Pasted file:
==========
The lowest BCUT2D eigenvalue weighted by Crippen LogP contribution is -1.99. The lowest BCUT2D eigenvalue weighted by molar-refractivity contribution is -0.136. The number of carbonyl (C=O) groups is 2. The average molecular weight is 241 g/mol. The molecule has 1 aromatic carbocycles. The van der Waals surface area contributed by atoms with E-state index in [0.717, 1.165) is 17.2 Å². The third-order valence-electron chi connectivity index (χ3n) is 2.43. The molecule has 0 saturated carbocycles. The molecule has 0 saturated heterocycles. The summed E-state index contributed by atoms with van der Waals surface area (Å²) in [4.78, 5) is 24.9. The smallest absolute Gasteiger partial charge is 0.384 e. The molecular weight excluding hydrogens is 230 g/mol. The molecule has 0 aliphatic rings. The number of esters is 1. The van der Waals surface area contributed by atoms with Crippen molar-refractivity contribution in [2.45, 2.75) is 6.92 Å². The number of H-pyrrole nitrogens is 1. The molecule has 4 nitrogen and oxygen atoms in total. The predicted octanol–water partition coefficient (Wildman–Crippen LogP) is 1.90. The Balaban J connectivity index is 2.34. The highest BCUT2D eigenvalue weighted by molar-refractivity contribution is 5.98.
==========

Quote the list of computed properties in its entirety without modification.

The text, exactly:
The lowest BCUT2D eigenvalue weighted by Crippen LogP contribution is -1.99. The lowest BCUT2D eigenvalue weighted by molar-refractivity contribution is -0.136. The number of carbonyl (C=O) groups is 2. The average molecular weight is 241 g/mol. The molecule has 1 aromatic carbocycles. The van der Waals surface area contributed by atoms with E-state index in [0.717, 1.165) is 17.2 Å². The third-order valence-electron chi connectivity index (χ3n) is 2.43. The molecule has 0 saturated carbocycles. The molecule has 0 saturated heterocycles. The summed E-state index contributed by atoms with van der Waals surface area (Å²) in [4.78, 5) is 24.9. The smallest absolute Gasteiger partial charge is 0.384 e. The molecular weight excluding hydrogens is 230 g/mol. The molecule has 0 aliphatic rings. The number of esters is 1. The van der Waals surface area contributed by atoms with Crippen molar-refractivity contribution in [2.45, 2.75) is 6.92 Å². The number of H-pyrrole nitrogens is 1. The molecule has 4 nitrogen and oxygen atoms in total. The predicted octanol–water partition coefficient (Wildman–Crippen LogP) is 1.90. The Balaban J connectivity index is 2.34. The highest BCUT2D eigenvalue weighted by molar-refractivity contribution is 5.98.